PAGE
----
Aircraft crashes east of San Diego


An aircraft crashed east of San Diego, possibly striking one home after hitting a power line, authorities said.
According to San Diego County sheriff’s Lt. Mike Krugh, the crash was reported at about 7:15 p.m. PST, The San Diego Union-Tribune reported. The crash occurred about two miles east of the Gillespie Field airport in El Cajon, the newspaper reported.
Lakeside Fire District officials said it did not immediately appear that anyone on board the plane survived the crash, KGTV-TV reported. LFD added that no injuries were reported by residents or anyone in the area at the time of the crash.
According to the San Diego County Sheriff’s Department, the plane was a Learjet 35, although it was unclear how many people were on board, KGTV-TV reported.
In a live stream provided by a Facebook user, cars were seen on fire in front of a home in El Cajon and debris littered the street as crews arrived on the scene, KFMB-TV reported.
It was not immediately clear if there were any residents hurt in the crash, or whether anyone on board was hurt, the television station reported.
Lakeside resident Suzie Mercadante was outside walking her dogs when she saw “a blue streak and then a giant, big orange ball,” the Union-Tribune reported. Mercadante then said she saw “the blackest smoke just billowing out
We were outside and basically, we heard the plane getting closer. Normally they get loud because we live right by the airport, but it got really, really loud and all of the sudden, we think it could’ve hit our power lines above our house, but we just saw bright blue and orange flashing lights and we heard the electricity running,” Lauren Watling, a nearby resident, told KNSD-TV. “And then after that, we heard the plane actually crash. We ran out immediately and there was a ton of smoke everywhere. All we saw was fire and smoke.”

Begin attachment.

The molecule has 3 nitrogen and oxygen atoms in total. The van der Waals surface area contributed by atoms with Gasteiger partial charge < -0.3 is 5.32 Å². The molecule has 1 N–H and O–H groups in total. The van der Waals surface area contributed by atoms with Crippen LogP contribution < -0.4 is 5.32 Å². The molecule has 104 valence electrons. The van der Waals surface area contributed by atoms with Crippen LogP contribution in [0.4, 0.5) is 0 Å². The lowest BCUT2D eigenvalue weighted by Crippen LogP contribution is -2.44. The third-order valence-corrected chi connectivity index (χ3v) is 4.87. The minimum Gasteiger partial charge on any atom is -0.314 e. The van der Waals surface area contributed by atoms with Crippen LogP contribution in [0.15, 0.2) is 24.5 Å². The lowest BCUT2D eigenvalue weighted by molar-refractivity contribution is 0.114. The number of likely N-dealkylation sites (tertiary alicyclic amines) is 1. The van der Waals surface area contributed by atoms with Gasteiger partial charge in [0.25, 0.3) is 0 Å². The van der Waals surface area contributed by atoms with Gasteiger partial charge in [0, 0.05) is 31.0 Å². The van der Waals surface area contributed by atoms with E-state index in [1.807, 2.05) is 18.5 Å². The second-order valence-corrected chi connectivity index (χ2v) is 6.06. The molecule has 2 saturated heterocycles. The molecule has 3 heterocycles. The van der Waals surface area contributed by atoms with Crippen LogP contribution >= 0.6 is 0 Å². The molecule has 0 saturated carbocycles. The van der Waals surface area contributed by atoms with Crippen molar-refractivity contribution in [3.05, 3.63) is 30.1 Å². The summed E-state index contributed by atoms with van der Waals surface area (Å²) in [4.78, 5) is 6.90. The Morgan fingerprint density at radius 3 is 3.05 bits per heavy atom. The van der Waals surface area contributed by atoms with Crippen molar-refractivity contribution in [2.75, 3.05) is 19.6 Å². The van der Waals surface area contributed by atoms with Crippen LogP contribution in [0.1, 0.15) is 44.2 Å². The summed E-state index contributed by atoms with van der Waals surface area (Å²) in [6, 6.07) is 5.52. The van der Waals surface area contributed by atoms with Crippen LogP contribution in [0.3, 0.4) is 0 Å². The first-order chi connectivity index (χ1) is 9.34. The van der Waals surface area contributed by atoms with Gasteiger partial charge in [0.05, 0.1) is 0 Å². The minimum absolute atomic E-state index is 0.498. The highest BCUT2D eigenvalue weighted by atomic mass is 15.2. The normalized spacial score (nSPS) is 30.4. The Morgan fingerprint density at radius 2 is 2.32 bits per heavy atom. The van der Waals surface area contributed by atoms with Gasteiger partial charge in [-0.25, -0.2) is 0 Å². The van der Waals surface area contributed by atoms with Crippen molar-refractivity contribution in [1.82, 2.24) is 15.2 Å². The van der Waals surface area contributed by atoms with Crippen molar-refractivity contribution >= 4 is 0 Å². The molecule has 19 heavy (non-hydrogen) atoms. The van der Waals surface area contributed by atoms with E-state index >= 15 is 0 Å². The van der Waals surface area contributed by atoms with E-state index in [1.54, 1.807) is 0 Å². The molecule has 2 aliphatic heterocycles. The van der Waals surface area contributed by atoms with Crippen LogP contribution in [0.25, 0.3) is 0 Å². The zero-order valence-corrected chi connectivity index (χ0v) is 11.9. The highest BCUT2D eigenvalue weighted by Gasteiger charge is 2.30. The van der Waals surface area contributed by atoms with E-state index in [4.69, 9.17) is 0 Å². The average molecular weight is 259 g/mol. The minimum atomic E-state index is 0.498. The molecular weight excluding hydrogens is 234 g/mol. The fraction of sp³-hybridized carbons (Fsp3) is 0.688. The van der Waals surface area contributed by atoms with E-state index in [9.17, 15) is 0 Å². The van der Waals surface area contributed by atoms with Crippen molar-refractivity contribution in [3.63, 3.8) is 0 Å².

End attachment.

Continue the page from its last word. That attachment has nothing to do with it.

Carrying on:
Currently, there are more than 2,000 residents in the area without power, the television station reported.
Thomas O’Brien said he lives a few blocks from the crash site and heard the plane approaching, the Union-Tribune reported. That was not unusual, he said, since his neighborhood is situated in the flight path for Gillespie Field, but O’Brien said what he heard was unusually loud.
“It was 10 times louder than normal,” O’Brien told the newspaper. “My walls started shaking, like there was an earthquake. I froze. Honestly, I thought it was about to hit us.”
Monday night’s crash comes two months after a small plane went down near a high school in Santee, California, killing two people and injuring two others.
Cardiologist Sugata Dasthe, who was piloting the twin-engine Cessna C340, and a UPS driver who was on the ground were both killed in the Oct. 11 crash.


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